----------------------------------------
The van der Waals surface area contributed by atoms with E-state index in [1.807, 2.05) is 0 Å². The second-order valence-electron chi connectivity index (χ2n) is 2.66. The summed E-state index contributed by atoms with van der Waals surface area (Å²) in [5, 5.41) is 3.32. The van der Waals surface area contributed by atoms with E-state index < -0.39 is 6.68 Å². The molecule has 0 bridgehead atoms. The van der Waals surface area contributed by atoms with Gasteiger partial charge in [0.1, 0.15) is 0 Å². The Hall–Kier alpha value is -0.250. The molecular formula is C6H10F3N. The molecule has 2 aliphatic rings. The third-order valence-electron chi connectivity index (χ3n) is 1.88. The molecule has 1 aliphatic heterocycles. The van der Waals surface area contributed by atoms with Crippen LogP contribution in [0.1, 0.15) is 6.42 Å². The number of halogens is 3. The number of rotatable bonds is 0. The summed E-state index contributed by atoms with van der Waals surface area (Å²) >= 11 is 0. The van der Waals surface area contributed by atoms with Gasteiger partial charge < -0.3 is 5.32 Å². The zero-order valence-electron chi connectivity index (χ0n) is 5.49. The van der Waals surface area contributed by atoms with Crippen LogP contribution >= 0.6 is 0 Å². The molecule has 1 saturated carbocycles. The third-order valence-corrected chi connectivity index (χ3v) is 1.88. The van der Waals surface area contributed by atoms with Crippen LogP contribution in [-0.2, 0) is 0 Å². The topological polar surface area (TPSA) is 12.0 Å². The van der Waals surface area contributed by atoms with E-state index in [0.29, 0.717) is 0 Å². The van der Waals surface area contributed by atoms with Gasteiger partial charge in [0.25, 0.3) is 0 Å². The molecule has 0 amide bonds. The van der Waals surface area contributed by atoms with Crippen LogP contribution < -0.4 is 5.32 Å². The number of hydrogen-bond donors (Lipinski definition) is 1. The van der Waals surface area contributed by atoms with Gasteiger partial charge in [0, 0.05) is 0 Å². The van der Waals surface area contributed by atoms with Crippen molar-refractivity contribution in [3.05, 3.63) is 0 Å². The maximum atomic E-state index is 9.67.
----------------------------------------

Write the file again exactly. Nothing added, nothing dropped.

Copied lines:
The van der Waals surface area contributed by atoms with E-state index in [1.807, 2.05) is 0 Å². The second-order valence-electron chi connectivity index (χ2n) is 2.66. The summed E-state index contributed by atoms with van der Waals surface area (Å²) in [5, 5.41) is 3.32. The van der Waals surface area contributed by atoms with E-state index < -0.39 is 6.68 Å². The molecule has 0 bridgehead atoms. The van der Waals surface area contributed by atoms with Gasteiger partial charge in [0.1, 0.15) is 0 Å². The Hall–Kier alpha value is -0.250. The molecular formula is C6H10F3N. The molecule has 2 aliphatic rings. The third-order valence-electron chi connectivity index (χ3n) is 1.88. The molecule has 1 aliphatic heterocycles. The van der Waals surface area contributed by atoms with Crippen LogP contribution in [0.1, 0.15) is 6.42 Å². The number of halogens is 3. The number of rotatable bonds is 0. The summed E-state index contributed by atoms with van der Waals surface area (Å²) >= 11 is 0. The van der Waals surface area contributed by atoms with Gasteiger partial charge < -0.3 is 5.32 Å². The zero-order valence-electron chi connectivity index (χ0n) is 5.49. The van der Waals surface area contributed by atoms with Crippen LogP contribution >= 0.6 is 0 Å². The molecule has 1 saturated carbocycles. The third-order valence-corrected chi connectivity index (χ3v) is 1.88. The van der Waals surface area contributed by atoms with Crippen LogP contribution in [-0.2, 0) is 0 Å². The topological polar surface area (TPSA) is 12.0 Å². The van der Waals surface area contributed by atoms with E-state index in [0.29, 0.717) is 0 Å². The van der Waals surface area contributed by atoms with Gasteiger partial charge in [0.25, 0.3) is 0 Å². The molecule has 0 amide bonds. The van der Waals surface area contributed by atoms with Crippen LogP contribution < -0.4 is 5.32 Å². The number of hydrogen-bond donors (Lipinski definition) is 1. The van der Waals surface area contributed by atoms with Gasteiger partial charge in [0, 0.05) is 0 Å². The van der Waals surface area contributed by atoms with Crippen molar-refractivity contribution in [3.05, 3.63) is 0 Å². The maximum atomic E-state index is 9.67.